It’s perfectly understandable to fall a bit behind in your weeding on occasion—especially when the work never seems to end. That said, it’s imperative that you clear the garden of weeds before those weeds start to flower and distribute their seeds. You don’t have to manually pull each weed to stop the process of reseeding in its tracks, either. You can simply use a string trimmer or another garden tool to cut the weeds down before they have a chance to go to seed. 

Play it safe and keep weeds out of the compost pile.

You’ve probably noticed that sources of information tend to contradict one another when it comes to whether or not you can include weeds in your compost. Some experts say that you should only use weeds in compost that’s a certain temperature. Others will tell you it’s okay to compost weeds as long as the plants have not gone to seed. Not all weeds reproduce using seeds; some spring to life from the roots, so simply not composting plants that have gone to seed won’t keep weeds out of the compost pile. And even when your compost is running hot, it’s impossible to get a reliable idea of just how hot the compost is, because different parts of the compost pile will have different temperature readings. Unless you want to spread a new generation of weeds along with the compost when you put it to use, we recommend leaving weeds out entirely.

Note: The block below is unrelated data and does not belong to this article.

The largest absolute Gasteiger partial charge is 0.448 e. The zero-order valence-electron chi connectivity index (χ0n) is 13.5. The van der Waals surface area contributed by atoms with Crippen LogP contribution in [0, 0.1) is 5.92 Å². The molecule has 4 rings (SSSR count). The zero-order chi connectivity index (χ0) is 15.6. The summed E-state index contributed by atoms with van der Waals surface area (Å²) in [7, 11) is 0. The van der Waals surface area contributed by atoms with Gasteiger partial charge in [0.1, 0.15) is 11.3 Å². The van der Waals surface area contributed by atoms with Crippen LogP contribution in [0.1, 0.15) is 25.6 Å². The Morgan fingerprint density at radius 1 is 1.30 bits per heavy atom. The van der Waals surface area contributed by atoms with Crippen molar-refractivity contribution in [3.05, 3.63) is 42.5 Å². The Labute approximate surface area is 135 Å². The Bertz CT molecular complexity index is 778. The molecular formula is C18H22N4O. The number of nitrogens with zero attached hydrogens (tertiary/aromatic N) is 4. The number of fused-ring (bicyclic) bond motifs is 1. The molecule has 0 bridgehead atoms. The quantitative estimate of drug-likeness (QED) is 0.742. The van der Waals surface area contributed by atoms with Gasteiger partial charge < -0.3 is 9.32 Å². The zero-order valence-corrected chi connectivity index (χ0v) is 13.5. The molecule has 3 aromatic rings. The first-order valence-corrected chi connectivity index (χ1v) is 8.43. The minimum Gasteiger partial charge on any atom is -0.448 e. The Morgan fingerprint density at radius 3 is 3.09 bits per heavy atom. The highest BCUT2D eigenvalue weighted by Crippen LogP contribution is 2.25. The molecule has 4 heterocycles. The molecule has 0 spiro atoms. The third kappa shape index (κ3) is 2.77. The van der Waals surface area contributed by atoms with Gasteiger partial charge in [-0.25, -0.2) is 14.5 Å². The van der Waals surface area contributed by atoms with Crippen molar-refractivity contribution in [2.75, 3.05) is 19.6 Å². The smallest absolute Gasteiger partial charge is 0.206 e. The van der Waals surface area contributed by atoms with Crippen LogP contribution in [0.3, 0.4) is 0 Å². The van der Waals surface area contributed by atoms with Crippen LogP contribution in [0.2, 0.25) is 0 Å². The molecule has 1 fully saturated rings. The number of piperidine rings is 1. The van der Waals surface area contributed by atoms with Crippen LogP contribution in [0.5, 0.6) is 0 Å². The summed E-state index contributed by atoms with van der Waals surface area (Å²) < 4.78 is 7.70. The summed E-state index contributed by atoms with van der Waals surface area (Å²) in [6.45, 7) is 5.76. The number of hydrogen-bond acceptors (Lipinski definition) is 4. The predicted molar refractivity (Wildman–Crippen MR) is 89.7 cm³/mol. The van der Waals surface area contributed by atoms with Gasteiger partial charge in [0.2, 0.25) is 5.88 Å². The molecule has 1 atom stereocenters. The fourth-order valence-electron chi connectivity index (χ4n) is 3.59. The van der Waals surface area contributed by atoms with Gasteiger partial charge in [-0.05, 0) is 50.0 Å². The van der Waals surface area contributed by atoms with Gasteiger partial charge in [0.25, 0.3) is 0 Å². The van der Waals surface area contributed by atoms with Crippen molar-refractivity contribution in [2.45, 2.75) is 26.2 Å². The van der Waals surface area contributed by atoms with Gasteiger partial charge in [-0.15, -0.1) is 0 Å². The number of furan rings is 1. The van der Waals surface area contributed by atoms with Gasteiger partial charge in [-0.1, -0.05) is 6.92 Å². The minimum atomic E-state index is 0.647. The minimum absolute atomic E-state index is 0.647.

Use mulch to choke out invasive plants.